Sherbrooke RecordLetter to the EditorAugust 21st, 2002
In reference to the article in the Sherbrooke Record about the death of my sister Theresa Allore while a student at Champlain college in 1978, on behalf of my entire family, I would like to say that we find the current actions of the School, and the comments of its Director, Bertrand Daignault, insensitive, insulting and offensive.Mr. Daigneault states that the school provided a shuttle bus service to/from Compton and if students hitchhiked, it was a personal decision. To be precise, Champlain offered a mere 10 shuttle buses per day, and if you missed one of these buses you were out of luck. Allow me to pose a question to you Mr. Daigneault: Theresa missed the 6:00 PM shuttle bus from Lennoxville to Compton on Friday, November 3, 1978, the day she died. The next bus wasn’t scheduled until 11:00 PM. How was she supposed to get back to her home? The only options the school left her were to wait around for five hours, idling until close to midnight, or to hitchhike. Nevertheless, twenty-three years later the School is still making the same implication: Theresa made a “personal decision” and got what was coming to her.Shuttle buses and hitchhiking are secondary to the main issue. The fact is Theresa was last seen at a Champlain facility, and her body was found less then a mile from that facility. Champlain’s “mission” may be to offer courses, but as a boarding facility it has a custodial responsibility to protect the young students that make up its membership. Was it prudent not to warn anyone that there where sexual assaults taking place at your School two weeks prior to Theresa’s death? Was it prudent not to take seriously the two editorials in student newspapers in February and November of 1978 concerning violence against women on campus? Former administrator, Tom Cavanagh, states that “violence wasn’t on the radar screen”? It was screaming for close to a year, “red alert! red alert!”In the Record’s article a former teacher states that, at the time of Theresa’s disappearance, he tried to persuade School administration to search for her, but the School refused. Where have I heard this before? Seven days after my sister went missing some students, including my brother, went to Dr. Matson, then a Director at Champlain, and urged him to organize a search party. Dr. Matson’s response was, “I’m not going to turn this School upside-down for some kid.” Apalling.Clearly Champlain has some questions to answer. Yet, last week Mr. Daigneault issued a “gag-order,” and indicated that the School would talk to no one but the Police, and then would only address aspects specific to an “official” investigation into Theresa’s death. Well, there should be an investigation, and what should be investigated is Champlain’s conduct at the time of my sister’s death, and their attempts in the aftermath to go to any length to protect the School’s reputation.The more Champlain refuses to answer questions, the more they look like they have something to hide. The longer they remain silent, the longer these questions will drag on, well into the School year, right into registration for next fall’s classes.John AlloreChapel Hill, North Carolina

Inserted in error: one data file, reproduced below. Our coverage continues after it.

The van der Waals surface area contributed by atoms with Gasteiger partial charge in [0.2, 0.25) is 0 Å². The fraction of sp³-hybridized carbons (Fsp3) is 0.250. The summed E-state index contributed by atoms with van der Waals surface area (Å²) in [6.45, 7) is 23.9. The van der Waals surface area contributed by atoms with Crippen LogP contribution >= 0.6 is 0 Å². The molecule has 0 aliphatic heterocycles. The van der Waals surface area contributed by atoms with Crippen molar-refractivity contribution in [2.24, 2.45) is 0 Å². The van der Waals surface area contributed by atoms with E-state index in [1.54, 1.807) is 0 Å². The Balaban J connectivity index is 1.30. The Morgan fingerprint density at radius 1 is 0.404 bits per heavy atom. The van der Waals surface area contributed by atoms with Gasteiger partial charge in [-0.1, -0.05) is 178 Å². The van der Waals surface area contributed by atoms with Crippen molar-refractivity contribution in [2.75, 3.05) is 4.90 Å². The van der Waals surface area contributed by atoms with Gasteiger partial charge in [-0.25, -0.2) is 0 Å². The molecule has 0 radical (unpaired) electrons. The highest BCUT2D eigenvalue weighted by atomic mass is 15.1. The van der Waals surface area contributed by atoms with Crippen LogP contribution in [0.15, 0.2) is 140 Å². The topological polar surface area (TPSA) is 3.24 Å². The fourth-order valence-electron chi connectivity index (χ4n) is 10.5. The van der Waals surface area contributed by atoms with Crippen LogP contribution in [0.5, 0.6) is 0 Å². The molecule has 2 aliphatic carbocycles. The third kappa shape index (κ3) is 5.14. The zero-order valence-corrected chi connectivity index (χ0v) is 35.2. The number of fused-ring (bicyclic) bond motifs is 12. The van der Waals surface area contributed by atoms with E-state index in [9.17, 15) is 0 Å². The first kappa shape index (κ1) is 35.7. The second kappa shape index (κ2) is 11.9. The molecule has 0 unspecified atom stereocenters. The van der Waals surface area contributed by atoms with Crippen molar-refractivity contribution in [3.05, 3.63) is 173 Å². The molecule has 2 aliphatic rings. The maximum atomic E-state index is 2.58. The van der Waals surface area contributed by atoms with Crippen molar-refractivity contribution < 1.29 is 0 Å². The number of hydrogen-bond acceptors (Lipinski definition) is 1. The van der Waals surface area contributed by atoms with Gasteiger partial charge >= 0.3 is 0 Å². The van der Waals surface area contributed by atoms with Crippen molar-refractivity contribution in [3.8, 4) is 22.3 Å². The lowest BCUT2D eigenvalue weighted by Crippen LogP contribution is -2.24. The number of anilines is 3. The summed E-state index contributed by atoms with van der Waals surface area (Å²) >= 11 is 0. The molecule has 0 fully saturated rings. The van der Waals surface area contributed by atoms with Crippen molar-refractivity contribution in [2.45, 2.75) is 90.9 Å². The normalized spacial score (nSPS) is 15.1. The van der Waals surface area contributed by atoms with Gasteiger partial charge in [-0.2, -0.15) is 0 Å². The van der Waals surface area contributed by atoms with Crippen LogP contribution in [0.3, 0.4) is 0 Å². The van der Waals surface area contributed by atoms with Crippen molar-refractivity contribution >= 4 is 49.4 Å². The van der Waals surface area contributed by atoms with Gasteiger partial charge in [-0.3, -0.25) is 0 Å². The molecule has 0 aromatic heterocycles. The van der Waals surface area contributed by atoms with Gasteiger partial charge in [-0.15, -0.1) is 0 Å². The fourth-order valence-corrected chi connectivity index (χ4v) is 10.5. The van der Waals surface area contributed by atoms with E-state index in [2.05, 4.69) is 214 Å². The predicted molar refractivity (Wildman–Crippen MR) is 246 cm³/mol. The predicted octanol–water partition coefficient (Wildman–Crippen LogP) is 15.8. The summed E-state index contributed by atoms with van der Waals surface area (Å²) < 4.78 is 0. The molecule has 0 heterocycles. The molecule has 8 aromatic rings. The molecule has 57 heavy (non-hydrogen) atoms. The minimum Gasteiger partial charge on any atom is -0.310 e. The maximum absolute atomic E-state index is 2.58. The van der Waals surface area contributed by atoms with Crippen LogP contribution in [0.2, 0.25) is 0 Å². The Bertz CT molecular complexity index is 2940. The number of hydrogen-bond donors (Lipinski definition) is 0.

Montreal Gazette articleAugust 21, 2002